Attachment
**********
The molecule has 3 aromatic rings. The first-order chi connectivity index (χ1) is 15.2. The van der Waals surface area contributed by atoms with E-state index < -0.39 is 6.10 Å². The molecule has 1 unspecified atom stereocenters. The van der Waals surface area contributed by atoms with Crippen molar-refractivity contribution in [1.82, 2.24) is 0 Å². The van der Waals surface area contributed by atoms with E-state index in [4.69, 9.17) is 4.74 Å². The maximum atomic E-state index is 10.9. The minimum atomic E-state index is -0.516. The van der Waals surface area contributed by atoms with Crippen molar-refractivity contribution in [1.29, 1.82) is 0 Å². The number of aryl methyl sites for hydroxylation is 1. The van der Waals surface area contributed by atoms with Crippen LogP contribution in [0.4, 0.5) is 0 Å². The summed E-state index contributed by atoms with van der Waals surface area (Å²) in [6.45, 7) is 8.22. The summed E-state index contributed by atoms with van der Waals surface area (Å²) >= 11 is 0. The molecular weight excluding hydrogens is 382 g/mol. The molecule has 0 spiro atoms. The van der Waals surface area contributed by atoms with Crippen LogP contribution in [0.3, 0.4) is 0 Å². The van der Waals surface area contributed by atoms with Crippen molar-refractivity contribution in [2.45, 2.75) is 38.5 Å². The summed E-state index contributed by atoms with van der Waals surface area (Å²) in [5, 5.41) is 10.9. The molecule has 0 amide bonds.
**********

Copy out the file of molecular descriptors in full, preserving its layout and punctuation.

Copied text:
The molecule has 3 aromatic rings. The first-order chi connectivity index (χ1) is 15.2. The van der Waals surface area contributed by atoms with E-state index < -0.39 is 6.10 Å². The molecule has 1 unspecified atom stereocenters. The van der Waals surface area contributed by atoms with Crippen molar-refractivity contribution in [1.82, 2.24) is 0 Å². The van der Waals surface area contributed by atoms with E-state index in [4.69, 9.17) is 4.74 Å². The maximum atomic E-state index is 10.9. The minimum atomic E-state index is -0.516. The van der Waals surface area contributed by atoms with Crippen molar-refractivity contribution in [1.29, 1.82) is 0 Å². The number of aryl methyl sites for hydroxylation is 1. The van der Waals surface area contributed by atoms with Crippen LogP contribution in [0.4, 0.5) is 0 Å². The summed E-state index contributed by atoms with van der Waals surface area (Å²) in [6.45, 7) is 8.22. The summed E-state index contributed by atoms with van der Waals surface area (Å²) >= 11 is 0. The molecular weight excluding hydrogens is 382 g/mol. The molecule has 0 spiro atoms. The van der Waals surface area contributed by atoms with Crippen LogP contribution in [0.3, 0.4) is 0 Å². The van der Waals surface area contributed by atoms with Crippen molar-refractivity contribution in [2.45, 2.75) is 38.5 Å². The summed E-state index contributed by atoms with van der Waals surface area (Å²) in [5, 5.41) is 10.9. The molecule has 0 amide bonds.